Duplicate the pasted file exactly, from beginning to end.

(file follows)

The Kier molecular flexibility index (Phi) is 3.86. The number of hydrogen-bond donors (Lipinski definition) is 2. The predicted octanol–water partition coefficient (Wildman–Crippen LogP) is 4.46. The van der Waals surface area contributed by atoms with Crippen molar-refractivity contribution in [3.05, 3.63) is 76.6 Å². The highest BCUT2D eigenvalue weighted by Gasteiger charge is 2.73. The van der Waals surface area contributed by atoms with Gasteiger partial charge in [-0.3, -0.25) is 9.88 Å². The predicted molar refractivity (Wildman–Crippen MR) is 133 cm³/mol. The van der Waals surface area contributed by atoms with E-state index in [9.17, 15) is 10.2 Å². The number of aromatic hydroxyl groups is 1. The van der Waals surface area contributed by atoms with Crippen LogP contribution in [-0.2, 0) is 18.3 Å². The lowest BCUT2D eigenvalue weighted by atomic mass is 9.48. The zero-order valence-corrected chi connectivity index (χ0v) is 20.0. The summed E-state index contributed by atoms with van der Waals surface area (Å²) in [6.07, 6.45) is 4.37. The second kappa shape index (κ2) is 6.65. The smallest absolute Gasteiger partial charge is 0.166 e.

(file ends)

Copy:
The Kier molecular flexibility index (Phi) is 3.86. The number of hydrogen-bond donors (Lipinski definition) is 2. The predicted octanol–water partition coefficient (Wildman–Crippen LogP) is 4.46. The van der Waals surface area contributed by atoms with Crippen molar-refractivity contribution in [3.05, 3.63) is 76.6 Å². The highest BCUT2D eigenvalue weighted by Gasteiger charge is 2.73. The van der Waals surface area contributed by atoms with Gasteiger partial charge in [-0.3, -0.25) is 9.88 Å². The predicted molar refractivity (Wildman–Crippen MR) is 133 cm³/mol. The van der Waals surface area contributed by atoms with E-state index in [9.17, 15) is 10.2 Å². The number of aromatic hydroxyl groups is 1. The van der Waals surface area contributed by atoms with Crippen LogP contribution in [-0.2, 0) is 18.3 Å². The lowest BCUT2D eigenvalue weighted by atomic mass is 9.48. The zero-order valence-corrected chi connectivity index (χ0v) is 20.0. The summed E-state index contributed by atoms with van der Waals surface area (Å²) in [6.07, 6.45) is 4.37. The second kappa shape index (κ2) is 6.65. The smallest absolute Gasteiger partial charge is 0.166 e.